Incentive spirometry does not enhance recovery after thoracic surgery
ABSTRACT To investigate the additional effect of incentive spirometry to chest physiotherapy to prevent postoperative pulmonary complications after thoracic surgery for lung and esophageal resections.
Randomized controlled trial.
University hospital, intensive care unit, and surgical department.
Sixty-seven patients (age, 59 +/- 13 yrs; forced expiratory volume in 1 sec, 93% +/- 22% predicted) undergoing elective thoracic surgery for lung (n = 40) or esophagus (n = 27) resection.
Physiotherapy (breathing exercises, huffing, and coughing) (PT) plus incentive spirometry (IS) was compared with PT alone.
Lung function, body temperature, chest radiograph, white blood cell count, and number of hospital and intensive care unit days were all measured. Pulmonary function was significantly reduced after surgery (55% of the initial value) and improved significantly in the postoperative period in both groups. However, no differences were observed in the recovery of pulmonary function between the groups. The overall score of the chest radiograph, based on the presence of atelectasis, was similar in both treatment groups. Eight patients (12%) (three patients with lobectomy and five with esophagus resection) developed a pulmonary complication (abnormal chest radiograph, elevated body temperature and white blood cell count), four in each treatment group. Adding IS to regular PT did not reduce hospital or intensive care unit stay.
Pulmonary complications after lung and esophagus surgery were relatively low. The addition of IS to PT did not further reduce pulmonary complications or hospital stay. Although we cannot rule out beneficial effects in a subgroup of high-risk patients, routine use of IS after thoracic surgery seems to be ineffective.
- SourceAvailable from: Linda DenehyPhysiotherapy Research International 06/2008; 13(2):69-74. DOI:10.1002/pri.404
- [Show abstract] [Hide abstract]
ABSTRACT: To evaluate the cost-effectiveness balance of implementing an intensive program of chest physiotherapy in pulmonary lobectomy. cross-sectional study with historical controls. Cases are 119 patients operated on during a 15-month period of time, after implementation of an intensive chest-physiotherapy program. Controls are 520 patients operated on by the same team before the program started. In these patients, only incentive spirometry was indicated besides routine nursing care. In both series, operative selection criteria and anaesthetic management were similar. Population homogeneity was assessed by comparing age, body mass index (BMI) and estimated postoperative FEV1 (ppoFEV1) of the patients in both series. Selected outcomes were as follows: 30-day mortality, prevalence of respiratory morbidity (atelectasis and pneumonia) and hospital stay. Hospital stay was estimated by Cox regression using age, ppoFEV1, BMI, diagnosis and postoperative morbidity as covariates. Costs were calculated adding chest therapists' salaries and acquisition value of specific training and monitoring devices and its consumable items. Savings from avoided hospitalisation days was discounted. Prevalence of atelectasis and median hospital stay decreased in physiotherapy group. Cost of the program was 48,447.81 (407.12 per treated patient). An estimated total of 151.75 hospital days was saved in the physiotherapy group. Since daily hospitalisation cost is 590.00 in our centre, 89,532.50 savings was estimated from avoided hospitalisation days. We have found a significant decrease in the rate of postoperative atelectasis without additional costs. In fact, the program has produced considerable monetary savings.European Journal of Cardio-Thoracic Surgery 03/2006; 29(2):216-20. DOI:10.1016/j.ejcts.2005.11.002 · 2.81 Impact Factor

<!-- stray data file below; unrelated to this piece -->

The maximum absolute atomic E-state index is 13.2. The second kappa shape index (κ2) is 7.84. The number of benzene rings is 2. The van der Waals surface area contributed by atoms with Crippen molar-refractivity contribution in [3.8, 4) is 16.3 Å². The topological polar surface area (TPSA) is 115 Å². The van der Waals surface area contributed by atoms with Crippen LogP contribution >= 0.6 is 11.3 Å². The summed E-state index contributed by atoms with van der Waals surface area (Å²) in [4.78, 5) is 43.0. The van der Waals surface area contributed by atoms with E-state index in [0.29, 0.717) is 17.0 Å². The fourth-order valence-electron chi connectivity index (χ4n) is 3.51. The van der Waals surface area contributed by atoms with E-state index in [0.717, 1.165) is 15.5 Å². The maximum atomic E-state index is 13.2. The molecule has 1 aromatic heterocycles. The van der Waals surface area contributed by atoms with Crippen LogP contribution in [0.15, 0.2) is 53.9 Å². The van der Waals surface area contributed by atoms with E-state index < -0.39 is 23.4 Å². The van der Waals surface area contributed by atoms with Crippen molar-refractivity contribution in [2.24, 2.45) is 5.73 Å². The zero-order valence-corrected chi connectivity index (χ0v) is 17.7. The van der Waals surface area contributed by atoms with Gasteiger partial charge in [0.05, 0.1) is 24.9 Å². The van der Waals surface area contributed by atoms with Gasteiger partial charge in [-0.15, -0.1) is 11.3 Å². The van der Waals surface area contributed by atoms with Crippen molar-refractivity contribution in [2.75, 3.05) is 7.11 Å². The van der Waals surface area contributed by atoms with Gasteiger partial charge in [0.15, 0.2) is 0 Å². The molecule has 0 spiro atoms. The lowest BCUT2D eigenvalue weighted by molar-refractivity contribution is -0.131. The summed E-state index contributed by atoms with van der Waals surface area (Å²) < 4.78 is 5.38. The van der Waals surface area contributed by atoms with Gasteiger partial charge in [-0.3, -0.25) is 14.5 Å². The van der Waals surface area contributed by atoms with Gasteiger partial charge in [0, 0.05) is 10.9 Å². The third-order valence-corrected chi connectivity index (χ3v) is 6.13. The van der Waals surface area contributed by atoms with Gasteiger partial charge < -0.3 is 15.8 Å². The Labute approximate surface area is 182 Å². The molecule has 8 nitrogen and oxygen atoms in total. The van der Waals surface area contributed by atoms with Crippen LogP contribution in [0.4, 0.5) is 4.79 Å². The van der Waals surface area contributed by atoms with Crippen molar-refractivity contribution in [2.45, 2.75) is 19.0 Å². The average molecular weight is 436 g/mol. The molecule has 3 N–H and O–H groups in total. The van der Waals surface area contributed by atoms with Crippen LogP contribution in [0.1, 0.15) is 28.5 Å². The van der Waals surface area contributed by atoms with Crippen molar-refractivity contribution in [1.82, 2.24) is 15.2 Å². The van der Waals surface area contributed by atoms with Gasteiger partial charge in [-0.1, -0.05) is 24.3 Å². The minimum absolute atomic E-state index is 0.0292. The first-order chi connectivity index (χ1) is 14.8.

- [Show abstract] [Hide abstract]
ABSTRACT: Postoperative pulmonary complications remain the most significant cause of morbidity following open upper abdominal surgery despite advances in perioperative care. However, due to the poor quality primary research uncertainty surrounding the value of prophylactic physiotherapy intervention in the management of patients following abdominal surgery persists. The Delphi process has been proposed as a pragmatic methodology to guide clinical practice when evidence is equivocal. The objective was to develop a clinical management algorithm for the post operative management of abdominal surgery patients. Eleven draft algorithm statements extracted from the extant literature by the primary research team were verified and rated by scientist clinicians (n=5) in an electronic three round Delphi process. Algorithm statements which reached a priori defined consensus-semi-interquartile range (SIQR)<0.5-were collated into the algorithm. The five panelists allocated to the abdominal surgery Delphi panel were from Australia, Canada, Sweden, and South Africa. The 11 draft algorithm statements were edited and 5 additional statements were formulated. The panel reached consensus on the rating of all statements. Four statements were rated essential. An expert Delphi panel interpreted the equivocal evidence for the physiotherapeutic management of patients following upper abdominal surgery. Through a process of consensus a clinical management algorithm was formulated. This algorithm can now be used by clinicians to guide clinical practice in this population.BMC Medical Informatics and Decision Making 02/2012; 12:5. DOI:10.1186/1472-6947-12-5 · 1.50 Impact Factor